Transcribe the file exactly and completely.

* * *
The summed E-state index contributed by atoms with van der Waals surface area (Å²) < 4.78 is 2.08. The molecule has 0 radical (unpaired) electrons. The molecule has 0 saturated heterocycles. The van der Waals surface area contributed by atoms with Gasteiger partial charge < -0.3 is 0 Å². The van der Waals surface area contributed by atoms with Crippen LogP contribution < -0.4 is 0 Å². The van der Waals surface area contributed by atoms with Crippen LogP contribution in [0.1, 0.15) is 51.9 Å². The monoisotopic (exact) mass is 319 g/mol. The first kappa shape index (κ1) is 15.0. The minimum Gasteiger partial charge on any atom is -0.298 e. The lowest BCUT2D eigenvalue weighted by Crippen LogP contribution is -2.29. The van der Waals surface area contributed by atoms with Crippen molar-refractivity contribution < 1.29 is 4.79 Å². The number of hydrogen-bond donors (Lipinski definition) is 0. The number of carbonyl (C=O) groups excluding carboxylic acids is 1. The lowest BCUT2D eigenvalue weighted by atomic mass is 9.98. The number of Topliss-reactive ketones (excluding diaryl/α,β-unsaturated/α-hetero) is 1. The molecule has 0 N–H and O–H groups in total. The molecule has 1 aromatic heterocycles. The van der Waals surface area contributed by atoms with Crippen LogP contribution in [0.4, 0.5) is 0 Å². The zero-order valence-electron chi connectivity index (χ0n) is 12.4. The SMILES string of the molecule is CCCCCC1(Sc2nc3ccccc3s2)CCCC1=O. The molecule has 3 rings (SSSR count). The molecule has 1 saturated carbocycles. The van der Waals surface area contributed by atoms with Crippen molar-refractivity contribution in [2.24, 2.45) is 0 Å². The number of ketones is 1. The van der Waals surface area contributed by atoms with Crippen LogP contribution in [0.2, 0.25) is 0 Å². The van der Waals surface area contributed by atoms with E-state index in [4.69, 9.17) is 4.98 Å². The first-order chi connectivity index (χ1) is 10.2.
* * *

The summed E-state index contributed by atoms with van der Waals surface area (Å²) < 4.78 is 2.08. The molecule has 0 radical (unpaired) electrons. The molecule has 0 saturated heterocycles. The van der Waals surface area contributed by atoms with Gasteiger partial charge < -0.3 is 0 Å². The van der Waals surface area contributed by atoms with Crippen LogP contribution < -0.4 is 0 Å². The van der Waals surface area contributed by atoms with Crippen LogP contribution in [0.1, 0.15) is 51.9 Å². The monoisotopic (exact) mass is 319 g/mol. The first kappa shape index (κ1) is 15.0. The minimum Gasteiger partial charge on any atom is -0.298 e. The lowest BCUT2D eigenvalue weighted by Crippen LogP contribution is -2.29. The van der Waals surface area contributed by atoms with Crippen molar-refractivity contribution < 1.29 is 4.79 Å². The number of hydrogen-bond donors (Lipinski definition) is 0. The number of carbonyl (C=O) groups excluding carboxylic acids is 1. The lowest BCUT2D eigenvalue weighted by atomic mass is 9.98. The number of Topliss-reactive ketones (excluding diaryl/α,β-unsaturated/α-hetero) is 1. The molecule has 0 N–H and O–H groups in total. The molecule has 1 aromatic heterocycles. The van der Waals surface area contributed by atoms with Crippen LogP contribution in [0.4, 0.5) is 0 Å². The zero-order valence-electron chi connectivity index (χ0n) is 12.4. The SMILES string of the molecule is CCCCCC1(Sc2nc3ccccc3s2)CCCC1=O. The molecule has 3 rings (SSSR count). The molecule has 1 saturated carbocycles. The van der Waals surface area contributed by atoms with Crippen molar-refractivity contribution in [2.24, 2.45) is 0 Å². The number of ketones is 1. The van der Waals surface area contributed by atoms with Crippen LogP contribution in [0.2, 0.25) is 0 Å². The van der Waals surface area contributed by atoms with E-state index in [4.69, 9.17) is 4.98 Å². The first-order chi connectivity index (χ1) is 10.2.